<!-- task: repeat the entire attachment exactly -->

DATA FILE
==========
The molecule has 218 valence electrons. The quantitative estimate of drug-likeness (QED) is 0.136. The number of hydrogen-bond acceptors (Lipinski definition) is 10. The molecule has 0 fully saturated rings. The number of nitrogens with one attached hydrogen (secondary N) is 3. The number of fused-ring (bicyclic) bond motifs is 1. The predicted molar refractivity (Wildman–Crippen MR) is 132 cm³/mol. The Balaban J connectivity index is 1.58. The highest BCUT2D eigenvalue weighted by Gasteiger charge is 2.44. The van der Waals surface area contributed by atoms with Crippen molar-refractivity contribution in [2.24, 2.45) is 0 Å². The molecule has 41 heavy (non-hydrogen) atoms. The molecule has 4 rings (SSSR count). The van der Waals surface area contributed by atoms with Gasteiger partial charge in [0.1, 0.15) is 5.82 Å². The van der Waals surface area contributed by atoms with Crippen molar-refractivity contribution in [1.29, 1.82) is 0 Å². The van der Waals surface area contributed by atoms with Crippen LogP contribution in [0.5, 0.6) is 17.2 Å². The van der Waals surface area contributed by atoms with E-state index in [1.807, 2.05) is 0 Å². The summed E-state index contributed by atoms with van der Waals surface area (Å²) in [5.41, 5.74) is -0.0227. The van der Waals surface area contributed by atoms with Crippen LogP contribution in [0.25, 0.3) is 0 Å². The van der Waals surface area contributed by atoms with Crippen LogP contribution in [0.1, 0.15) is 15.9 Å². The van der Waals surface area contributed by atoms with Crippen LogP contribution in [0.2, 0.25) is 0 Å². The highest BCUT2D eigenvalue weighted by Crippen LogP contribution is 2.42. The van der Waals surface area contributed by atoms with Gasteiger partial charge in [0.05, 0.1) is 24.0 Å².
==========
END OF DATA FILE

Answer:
The molecule has 218 valence electrons. The quantitative estimate of drug-likeness (QED) is 0.136. The number of hydrogen-bond acceptors (Lipinski definition) is 10. The molecule has 0 fully saturated rings. The number of nitrogens with one attached hydrogen (secondary N) is 3. The number of fused-ring (bicyclic) bond motifs is 1. The predicted molar refractivity (Wildman–Crippen MR) is 132 cm³/mol. The Balaban J connectivity index is 1.58. The highest BCUT2D eigenvalue weighted by Gasteiger charge is 2.44. The van der Waals surface area contributed by atoms with Crippen molar-refractivity contribution in [2.24, 2.45) is 0 Å². The molecule has 41 heavy (non-hydrogen) atoms. The molecule has 4 rings (SSSR count). The van der Waals surface area contributed by atoms with Gasteiger partial charge in [0.1, 0.15) is 5.82 Å². The van der Waals surface area contributed by atoms with Crippen molar-refractivity contribution in [1.29, 1.82) is 0 Å². The van der Waals surface area contributed by atoms with Crippen LogP contribution in [0.5, 0.6) is 17.2 Å². The van der Waals surface area contributed by atoms with E-state index in [1.807, 2.05) is 0 Å². The summed E-state index contributed by atoms with van der Waals surface area (Å²) in [5.41, 5.74) is -0.0227. The van der Waals surface area contributed by atoms with Crippen LogP contribution in [0.25, 0.3) is 0 Å². The van der Waals surface area contributed by atoms with Crippen LogP contribution in [0.1, 0.15) is 15.9 Å². The van der Waals surface area contributed by atoms with Crippen LogP contribution in [0.2, 0.25) is 0 Å². The highest BCUT2D eigenvalue weighted by Crippen LogP contribution is 2.42. The van der Waals surface area contributed by atoms with Gasteiger partial charge in [0.05, 0.1) is 24.0 Å².